- February 13, 2019 at 12:07 pm #15136Gabor VadnayParticipant
I am a type 2 since 2005. I take meds including metformin, glyburide, onglyza, atorvastasin and baby aspirin. These meds are keeping my glucose levels in check but I still have diabetes after 13 years of treatment of these symptoms. I believe that diabetes is a disease caused by nutritional imbalance and a way to reverse it and get off your medications is by changing nutritional habits. I have recently tried time restricted eating. I eat all my meals within an 8 hour window (8am till 4 pm). Within 1 week I have lowered my fasting glucose levels from 7.2 to 6.0. I have not changed what I eat, just when. I am hoping to stop taking my meds if I can bring down my glucose levels some more and over a period of a few months with this method. Any comments?April 10, 2019 at 2:18 pm #15536Diabetes Care Community TeamParticipant
While dietary change and weight loss can definitely improve your blood sugar, it isn’t just the fasting sugar that needs to be considered. It’s important to know what is happening with your blood sugar the rest of the day, as well as your A1C level.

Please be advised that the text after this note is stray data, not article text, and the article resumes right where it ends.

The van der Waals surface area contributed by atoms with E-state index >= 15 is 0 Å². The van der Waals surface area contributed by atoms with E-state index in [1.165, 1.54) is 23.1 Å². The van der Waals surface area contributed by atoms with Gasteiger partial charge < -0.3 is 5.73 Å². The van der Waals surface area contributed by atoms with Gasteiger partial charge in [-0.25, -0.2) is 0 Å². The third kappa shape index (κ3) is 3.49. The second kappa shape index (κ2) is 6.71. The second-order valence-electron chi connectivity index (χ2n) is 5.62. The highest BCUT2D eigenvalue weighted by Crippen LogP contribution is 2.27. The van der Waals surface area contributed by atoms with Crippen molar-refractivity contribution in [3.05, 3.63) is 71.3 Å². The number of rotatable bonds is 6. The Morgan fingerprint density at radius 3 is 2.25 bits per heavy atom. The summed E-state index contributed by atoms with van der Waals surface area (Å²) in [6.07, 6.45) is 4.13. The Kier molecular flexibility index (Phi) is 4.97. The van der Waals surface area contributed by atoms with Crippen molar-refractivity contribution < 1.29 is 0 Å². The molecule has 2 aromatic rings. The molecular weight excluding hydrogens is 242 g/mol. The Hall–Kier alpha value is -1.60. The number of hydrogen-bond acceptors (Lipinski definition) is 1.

Type 2 diabetes is a progressive condition that gets more difficult to manage over time and often requires more medication as time goes on. The best thing for you to do is to discuss all of this with your doctor and/or other members of your diabetes healthcare team who will review all of this information.
Best of luck!August 11, 2019 at 12:42 pm #15983Hong Yong WuParticipant
I don’t think it’s a good choice to eat for a limited time, because it has a big impact on your other activities. I have been suffering from type 2 diabetes for 20 years. Several doctors have prescribed various drugs from metformin, glibenclamide, dapagliflozin and even short-term insulin. Nearly 10 kinds of drugs, metformin The dose has reached 2,500 mg per day, but blood sugar has not been controlled. I found severe kidney damage in March this year. I stopped all the hypoglycemic drugs, normal diet every day, and restricted starchy foods. I found that even a small amount of starchy foods can cause a sharp increase in postprandial blood sugar, so I strictly select foods. Work with post-meal exercise (at least one hour walk). Fasting blood glucose 5.0-6.0 in six months, 6.2-8.8 after meal. Everyone’s situation will change, so be sure to find sensitive food, which will effectively control blood sugar.
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